# Approximating the dirac delta function on LTspice to find the impulse response of a high pass filter

I have an assignment which requires me to find the impulse response of a high pass filter on LTspice. In order to do this the question suggest feeding a Dirac delta function as an input to a simple high pass filter circuit consisting of 100R resistor and 1uF Capacitor. Now I've tried a triangular pulse and square pulse with a high voltage and minimal rise and fall times but I don't quite get the expectedthe frequency response (the general frequency response of a high pass filter) when I take an FFT of the output voltage.

It would be brilliant if someone could show me the best way to approximate a Dirac delta function on LTspice. Any and all help is appreciated, thanks in advance.

High pass filter with simulation parameters for a square wave input:

• Please mention the sampling frequency and other details of the fft. Have you taken fft of the input as well? Does it look like that of an impulse? Please add diagrams and waveforms you input and output.
– AJN
Dec 27 '20 at 14:44
• SPICE programs usually use variable sampling time. Have you resampled the waveforms to fixed sampling time? What software are you using to do the fft?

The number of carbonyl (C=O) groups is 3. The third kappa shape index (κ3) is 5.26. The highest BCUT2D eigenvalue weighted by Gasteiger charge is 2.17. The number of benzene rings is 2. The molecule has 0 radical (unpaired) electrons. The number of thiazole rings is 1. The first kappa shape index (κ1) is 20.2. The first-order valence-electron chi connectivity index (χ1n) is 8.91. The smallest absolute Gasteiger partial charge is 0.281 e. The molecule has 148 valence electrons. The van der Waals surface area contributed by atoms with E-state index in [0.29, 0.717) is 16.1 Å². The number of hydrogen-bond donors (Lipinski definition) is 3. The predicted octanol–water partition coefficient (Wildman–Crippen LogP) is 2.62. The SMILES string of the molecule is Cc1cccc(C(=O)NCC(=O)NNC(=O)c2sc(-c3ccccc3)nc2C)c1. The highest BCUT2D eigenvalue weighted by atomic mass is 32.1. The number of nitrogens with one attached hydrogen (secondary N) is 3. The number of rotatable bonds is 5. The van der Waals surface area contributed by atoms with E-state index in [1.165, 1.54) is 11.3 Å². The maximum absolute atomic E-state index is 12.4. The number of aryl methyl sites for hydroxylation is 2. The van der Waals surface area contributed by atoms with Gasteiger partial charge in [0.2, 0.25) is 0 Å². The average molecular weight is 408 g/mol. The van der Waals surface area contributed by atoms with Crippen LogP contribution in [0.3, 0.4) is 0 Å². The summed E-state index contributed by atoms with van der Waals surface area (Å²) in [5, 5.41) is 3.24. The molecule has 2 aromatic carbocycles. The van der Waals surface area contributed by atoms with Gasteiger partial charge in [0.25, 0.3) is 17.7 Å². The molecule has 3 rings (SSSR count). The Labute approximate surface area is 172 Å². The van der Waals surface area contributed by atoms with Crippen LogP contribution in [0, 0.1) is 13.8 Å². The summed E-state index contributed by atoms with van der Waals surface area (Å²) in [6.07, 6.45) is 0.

– AJN
Dec 27 '20 at 14:45
• Ive added some photos. Please have a look at the them by clicking on the numbers on the bottom. My apologies for the presentation its my first time posting here. Dec 27 '20 at 15:16
• Forget it. Impulse response of a high pass system contains an impulse+some ringing or decaying or both. Infinite peak cannot be approximated. In DSP impulse is finite and that's different thing. But it's not in the comfort zone of LTspice. You can get the ringing and decaying part right if you apply a rectangular pulse one sample interval long and the amplitude in volts is 1/sample interval in seconds. Dec 27 '20 at 15:26
• As the step function is the integral of a dirac delta, how about applying a step (easy to generate), and then differentiating the response? Dec 27 '20 at 16:01

The amplitude spectrum of a square pulse input is a sinc-function, and these are the high-frequency lobes that you see in your FFT. Whatever you do, these lobes will always be there. If you make your input pulse too long, these lobes will get in the way of your signal. This basically means that your input signal should be short enough compared to the highest frequency that you wish to capture in your FFT.

The time you simulate will also play an important role on the frequency range of your spectrum. In order to capture down to $$\1Hz\$$ for example, you will need to simulate at least $$\1s\$$ of your impulse response.

An lastly, the number of points in your FFT are also important to avoid seeing those artifacts in your FFT. You mainly need to ensure that at least one sampled point is part of your input pulse, and if you make it higher than that you will start to see those lobes at higher frequencies.